Stowaway


Hyperion’s MTS42 has successfully lifted off for a 2 year mission to Mars with its crew of three, Ship doctor Zoe Levenson (Anna Kendrick) tending to her friend, research scientist David Kim (Daniel Dae Kim), who’s a bit green at the gills from motion sickness.  Everything seems great until Commander Marina Barnett (Toni Collette) notes blood dripping from above and pulling out a panel to investigate discovers a seriously injured “Stowaway.”


Laura's Review: B-

Cowriter (with editor Ryan Morrison)/director Joe Penna  probes similar themes from his last film, "Arctic," in which a scientist bravely faces the elements in a remote and hostile environment to save the injured stranger who came out to save him.  This time around we have an injured launch support engineer, Michael Adams (Shamier Anderson, "Race"), whose presence aboard a tightly architected space module will endanger the air supply, requiring another act of bravery in a hostile and remote environment.  “Stowaway” isn’t as good as the earlier film (no Mads Mikkelsen for one thing) with the rigging of its more familiar outer space plot clear for all to see, but it is an edge-of-your-seat adult thriller with a solid cast that gets the job done.

When Michael comes tumbling down (we never do learn how he got there or why he wasn’t detected before take-off), he lands awkwardly on Marina, injuring her arm to the point that she requires a cast.  He’s got a serious gash on his side which Zoe stitches up with help from her pal David (their friendship is established based on a joshing Harvard-Yale rivalry).  But there is a third, more dire ‘injury’ to life support module responsible for sucking carbon dioxide out of the air, damage that cannot be fixed.

Michael is panic stricken upon regaining consciousness.  He is the only family to a younger sister and certainly wasn’t planning on a two-year mission (Barnett quickly arranges guardianship before the arduous task of figuring out her air supply problem), but once he calms down he realizes this might be an opportunity and begs to be made useful.  The three assigned crew keep the air problem to themselves, but when they are informed they have twenty days grace period, the doctor’s desire to do everything to save Michael is at odds with David’s more cautious approach.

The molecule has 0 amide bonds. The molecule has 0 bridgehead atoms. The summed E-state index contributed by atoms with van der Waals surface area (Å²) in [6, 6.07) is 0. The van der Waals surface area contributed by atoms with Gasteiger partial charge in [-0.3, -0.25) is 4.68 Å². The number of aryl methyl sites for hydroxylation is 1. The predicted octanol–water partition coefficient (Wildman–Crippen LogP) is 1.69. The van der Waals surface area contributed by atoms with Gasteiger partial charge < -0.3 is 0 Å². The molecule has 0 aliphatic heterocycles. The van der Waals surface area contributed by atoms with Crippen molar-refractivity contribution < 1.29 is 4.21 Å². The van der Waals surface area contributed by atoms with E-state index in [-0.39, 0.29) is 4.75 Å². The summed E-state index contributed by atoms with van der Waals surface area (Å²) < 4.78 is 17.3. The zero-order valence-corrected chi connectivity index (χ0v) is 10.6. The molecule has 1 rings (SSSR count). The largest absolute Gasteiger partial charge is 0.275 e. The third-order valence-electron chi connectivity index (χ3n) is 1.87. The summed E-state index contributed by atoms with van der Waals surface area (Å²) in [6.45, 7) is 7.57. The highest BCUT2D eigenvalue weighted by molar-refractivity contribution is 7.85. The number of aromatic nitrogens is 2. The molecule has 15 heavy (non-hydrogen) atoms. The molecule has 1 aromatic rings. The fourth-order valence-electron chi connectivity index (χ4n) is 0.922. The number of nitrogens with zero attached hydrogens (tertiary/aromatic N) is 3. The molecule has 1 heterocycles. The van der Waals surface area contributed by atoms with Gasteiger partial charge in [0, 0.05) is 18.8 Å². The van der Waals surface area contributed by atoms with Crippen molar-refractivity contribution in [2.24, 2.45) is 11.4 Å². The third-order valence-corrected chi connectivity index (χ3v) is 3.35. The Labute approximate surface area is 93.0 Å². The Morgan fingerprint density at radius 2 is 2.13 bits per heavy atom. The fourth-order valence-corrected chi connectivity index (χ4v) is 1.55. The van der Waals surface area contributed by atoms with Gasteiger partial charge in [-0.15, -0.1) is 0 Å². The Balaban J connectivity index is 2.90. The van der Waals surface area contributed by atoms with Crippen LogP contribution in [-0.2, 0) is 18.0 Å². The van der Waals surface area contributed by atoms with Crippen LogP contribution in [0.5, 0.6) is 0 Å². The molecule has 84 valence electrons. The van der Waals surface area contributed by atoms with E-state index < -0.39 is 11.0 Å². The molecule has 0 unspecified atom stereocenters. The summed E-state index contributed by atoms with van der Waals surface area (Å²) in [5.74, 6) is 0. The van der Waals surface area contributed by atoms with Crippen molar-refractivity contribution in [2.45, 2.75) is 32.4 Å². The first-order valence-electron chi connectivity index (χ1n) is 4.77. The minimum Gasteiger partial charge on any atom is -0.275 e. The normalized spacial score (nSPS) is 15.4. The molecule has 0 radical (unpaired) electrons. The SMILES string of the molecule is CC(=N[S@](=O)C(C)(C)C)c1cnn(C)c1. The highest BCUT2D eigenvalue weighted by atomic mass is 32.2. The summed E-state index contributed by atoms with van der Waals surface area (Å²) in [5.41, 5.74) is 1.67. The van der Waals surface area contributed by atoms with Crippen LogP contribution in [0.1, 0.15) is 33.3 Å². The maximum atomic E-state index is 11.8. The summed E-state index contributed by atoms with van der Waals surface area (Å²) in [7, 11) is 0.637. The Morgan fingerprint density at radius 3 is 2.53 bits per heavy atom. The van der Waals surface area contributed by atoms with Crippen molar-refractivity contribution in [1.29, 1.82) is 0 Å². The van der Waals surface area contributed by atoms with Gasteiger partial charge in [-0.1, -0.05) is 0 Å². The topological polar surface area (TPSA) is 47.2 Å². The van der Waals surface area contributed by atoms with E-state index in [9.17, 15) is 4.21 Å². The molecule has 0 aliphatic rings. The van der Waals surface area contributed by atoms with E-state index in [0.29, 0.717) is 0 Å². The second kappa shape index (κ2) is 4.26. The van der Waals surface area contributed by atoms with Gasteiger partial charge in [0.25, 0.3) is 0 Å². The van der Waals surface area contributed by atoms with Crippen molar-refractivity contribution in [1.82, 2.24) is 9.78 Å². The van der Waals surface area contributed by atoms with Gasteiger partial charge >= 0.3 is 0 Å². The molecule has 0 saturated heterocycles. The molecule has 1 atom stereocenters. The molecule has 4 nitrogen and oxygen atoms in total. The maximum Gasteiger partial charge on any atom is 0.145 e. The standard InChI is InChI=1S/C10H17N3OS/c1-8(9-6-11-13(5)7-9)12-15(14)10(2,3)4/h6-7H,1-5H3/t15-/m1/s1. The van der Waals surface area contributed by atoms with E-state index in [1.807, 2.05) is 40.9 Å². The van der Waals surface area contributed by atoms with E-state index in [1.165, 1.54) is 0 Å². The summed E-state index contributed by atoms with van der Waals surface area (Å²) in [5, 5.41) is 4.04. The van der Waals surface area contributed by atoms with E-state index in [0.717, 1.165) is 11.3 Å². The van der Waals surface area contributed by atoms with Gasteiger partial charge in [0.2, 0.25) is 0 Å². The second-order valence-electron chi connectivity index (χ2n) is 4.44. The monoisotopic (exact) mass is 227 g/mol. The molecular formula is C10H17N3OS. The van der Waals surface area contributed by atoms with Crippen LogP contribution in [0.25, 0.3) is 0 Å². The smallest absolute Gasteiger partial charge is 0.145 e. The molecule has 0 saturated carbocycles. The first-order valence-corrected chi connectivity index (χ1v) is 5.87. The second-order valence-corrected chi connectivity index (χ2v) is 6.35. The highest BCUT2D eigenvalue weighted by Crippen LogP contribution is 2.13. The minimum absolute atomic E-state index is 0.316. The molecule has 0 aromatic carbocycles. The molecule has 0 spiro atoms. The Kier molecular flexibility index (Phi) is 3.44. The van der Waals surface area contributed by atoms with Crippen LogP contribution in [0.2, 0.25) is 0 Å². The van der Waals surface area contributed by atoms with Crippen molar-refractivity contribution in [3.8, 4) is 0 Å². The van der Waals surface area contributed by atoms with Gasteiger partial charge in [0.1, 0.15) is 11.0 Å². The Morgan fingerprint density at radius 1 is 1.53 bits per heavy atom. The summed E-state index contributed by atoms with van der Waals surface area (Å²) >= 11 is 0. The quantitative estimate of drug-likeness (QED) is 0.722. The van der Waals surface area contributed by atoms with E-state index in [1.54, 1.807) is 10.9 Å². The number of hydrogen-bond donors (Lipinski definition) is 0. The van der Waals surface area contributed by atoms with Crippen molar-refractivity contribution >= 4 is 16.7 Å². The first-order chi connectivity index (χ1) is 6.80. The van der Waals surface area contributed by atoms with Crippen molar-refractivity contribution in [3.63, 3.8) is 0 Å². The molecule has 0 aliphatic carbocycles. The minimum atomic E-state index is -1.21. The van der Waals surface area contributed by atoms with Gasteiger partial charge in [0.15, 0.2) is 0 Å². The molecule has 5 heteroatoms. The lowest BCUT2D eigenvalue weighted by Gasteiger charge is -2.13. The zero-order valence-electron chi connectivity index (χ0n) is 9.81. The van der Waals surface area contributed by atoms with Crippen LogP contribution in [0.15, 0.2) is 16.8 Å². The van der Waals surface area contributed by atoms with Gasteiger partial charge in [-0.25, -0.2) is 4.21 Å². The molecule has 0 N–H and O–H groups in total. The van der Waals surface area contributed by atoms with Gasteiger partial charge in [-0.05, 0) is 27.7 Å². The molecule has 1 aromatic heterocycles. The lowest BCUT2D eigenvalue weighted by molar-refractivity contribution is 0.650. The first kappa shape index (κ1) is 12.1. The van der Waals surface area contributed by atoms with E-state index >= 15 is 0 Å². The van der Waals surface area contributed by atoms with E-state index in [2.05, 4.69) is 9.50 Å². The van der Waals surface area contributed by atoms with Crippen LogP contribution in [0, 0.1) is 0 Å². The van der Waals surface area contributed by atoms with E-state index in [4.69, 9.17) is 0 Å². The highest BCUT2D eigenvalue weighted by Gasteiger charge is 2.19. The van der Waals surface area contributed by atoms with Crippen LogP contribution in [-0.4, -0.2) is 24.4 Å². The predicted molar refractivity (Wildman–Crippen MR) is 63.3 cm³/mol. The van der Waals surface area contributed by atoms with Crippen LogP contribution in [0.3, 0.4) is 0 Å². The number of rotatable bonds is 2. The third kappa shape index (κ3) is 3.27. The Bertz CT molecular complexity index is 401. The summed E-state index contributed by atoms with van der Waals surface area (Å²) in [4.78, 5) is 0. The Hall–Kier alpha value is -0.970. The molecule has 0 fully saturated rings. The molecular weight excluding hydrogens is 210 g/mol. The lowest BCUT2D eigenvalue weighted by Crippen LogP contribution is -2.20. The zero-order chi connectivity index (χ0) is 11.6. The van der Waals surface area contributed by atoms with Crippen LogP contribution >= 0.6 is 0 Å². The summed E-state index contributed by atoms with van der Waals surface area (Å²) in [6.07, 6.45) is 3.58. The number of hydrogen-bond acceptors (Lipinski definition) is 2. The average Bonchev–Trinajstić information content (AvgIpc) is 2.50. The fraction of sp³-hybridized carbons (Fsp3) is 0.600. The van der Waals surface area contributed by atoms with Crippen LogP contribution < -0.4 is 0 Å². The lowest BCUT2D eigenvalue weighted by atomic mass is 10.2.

There are small ‘getting to know Michael’ moments, David analyzing his love of the jazz Michael initially finds grating, Zoe learning about his rough start in life when she sees the extensive burns which cover his torso.  Penna’s added subtext about commercial considerations taking priority over human life, details of which Michael freaks out Zoe with.  And so, when Zoe decides she is going to take on the horrifying task of spacewalking (actually shimmying) a great distance to reach a potential oxygen source, she’ll have to be careful about just what she hangs onto or risk cutting power to the ship.

“Stowaway” is the type of film that seems to exist all for its excruciating climax, one in which Penna keeps upping the ante to unbearable degrees.  Anderson creates such a sympathetic character we can believe in the heroism on display here, ably communicated by the team of Kendrick and Kim.  It is Collette who is the odd person out here, oddly irreverent amidst a four person cast.  Zoe’s opening diary narration is tailor made to end the film, Penna providing peak anxiety within a screenplay where every element fits too neatly into place.



Robin's Review: C+

The three-person crew is on the way for a two-year mission to Mars. What they do not know is that there are four on board, not three. They discover the unconscious body of Michael (Shamier Anderson), who should not be there. Then, things really begin to spiral out of control and their very survival is in danger because of the “Stowaway.”

I was trying to think of a movie that had the survival dilemma similar to “Stowaway” and, right now, I am a bit stumped. And, as I watched the story of strife in space unfold I realized that this concoction is simply a series of obstacles, like vignettes, to the mission, each one more dire than the last.

The whole stranger-on-board-the-ship dilemma gets serious fast when the “CDRA” unit fails – that is the unit that scrubs the air of CO2 – and they are in danger of running out of oxygen. This of course leads to the scramble to somehow deal with and resolve the oxygen issue. It would have been nice if the spaceship private company’s designers had thought to have a backup CDRA on board, ya know, just in case they might need a spare. There are several of these manufactured crises that are there to carry forth the tension of a mission on the brink of failure.

I have to admit, the small, effective cast and solid production values work well, despite the story’s literary license to create tension – would you leave Earth for Mars and not have a spare CDRA or two, just in case? Not me!

This morality play of life and death and choices that must be made could have been anywhere – five miles under the sea, ballooning across the Alps, on a return trip to the moon or, as here, on a mission to Mars. Crisis in deep space does take the cake, though, of places for things to go wrong.

"Stowaway" premieres on Netflix on 4/22/2021.